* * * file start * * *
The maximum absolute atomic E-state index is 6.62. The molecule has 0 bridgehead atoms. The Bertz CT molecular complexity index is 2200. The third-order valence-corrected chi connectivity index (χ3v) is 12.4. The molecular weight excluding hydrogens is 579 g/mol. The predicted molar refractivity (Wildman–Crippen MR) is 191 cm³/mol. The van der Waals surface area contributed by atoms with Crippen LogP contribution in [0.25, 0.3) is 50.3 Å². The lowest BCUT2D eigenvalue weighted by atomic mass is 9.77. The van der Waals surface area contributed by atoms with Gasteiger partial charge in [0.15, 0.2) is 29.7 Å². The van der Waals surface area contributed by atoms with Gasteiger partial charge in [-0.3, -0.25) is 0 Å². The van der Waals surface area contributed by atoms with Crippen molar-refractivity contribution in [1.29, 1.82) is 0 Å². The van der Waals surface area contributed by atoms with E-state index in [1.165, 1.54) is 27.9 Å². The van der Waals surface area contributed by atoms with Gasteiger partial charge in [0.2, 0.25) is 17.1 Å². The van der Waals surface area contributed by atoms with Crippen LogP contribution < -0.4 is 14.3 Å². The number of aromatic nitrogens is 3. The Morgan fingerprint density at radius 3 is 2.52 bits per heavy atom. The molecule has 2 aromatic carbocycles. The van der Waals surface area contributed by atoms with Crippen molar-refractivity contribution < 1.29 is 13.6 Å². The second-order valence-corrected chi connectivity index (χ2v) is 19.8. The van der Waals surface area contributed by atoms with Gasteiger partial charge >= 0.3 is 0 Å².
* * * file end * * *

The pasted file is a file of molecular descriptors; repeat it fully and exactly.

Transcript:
The maximum absolute atomic E-state index is 6.62. The molecule has 0 bridgehead atoms. The Bertz CT molecular complexity index is 2200. The third-order valence-corrected chi connectivity index (χ3v) is 12.4. The molecular weight excluding hydrogens is 579 g/mol. The predicted molar refractivity (Wildman–Crippen MR) is 191 cm³/mol. The van der Waals surface area contributed by atoms with Crippen LogP contribution in [0.25, 0.3) is 50.3 Å². The lowest BCUT2D eigenvalue weighted by atomic mass is 9.77. The van der Waals surface area contributed by atoms with Gasteiger partial charge in [0.15, 0.2) is 29.7 Å². The van der Waals surface area contributed by atoms with Gasteiger partial charge in [-0.3, -0.25) is 0 Å². The van der Waals surface area contributed by atoms with Crippen molar-refractivity contribution in [1.29, 1.82) is 0 Å². The van der Waals surface area contributed by atoms with E-state index in [1.165, 1.54) is 27.9 Å². The van der Waals surface area contributed by atoms with Gasteiger partial charge in [0.2, 0.25) is 17.1 Å². The van der Waals surface area contributed by atoms with Crippen LogP contribution < -0.4 is 14.3 Å². The number of aromatic nitrogens is 3. The Morgan fingerprint density at radius 3 is 2.52 bits per heavy atom. The molecule has 2 aromatic carbocycles. The van der Waals surface area contributed by atoms with Crippen molar-refractivity contribution < 1.29 is 13.6 Å². The second-order valence-corrected chi connectivity index (χ2v) is 19.8. The van der Waals surface area contributed by atoms with Gasteiger partial charge >= 0.3 is 0 Å².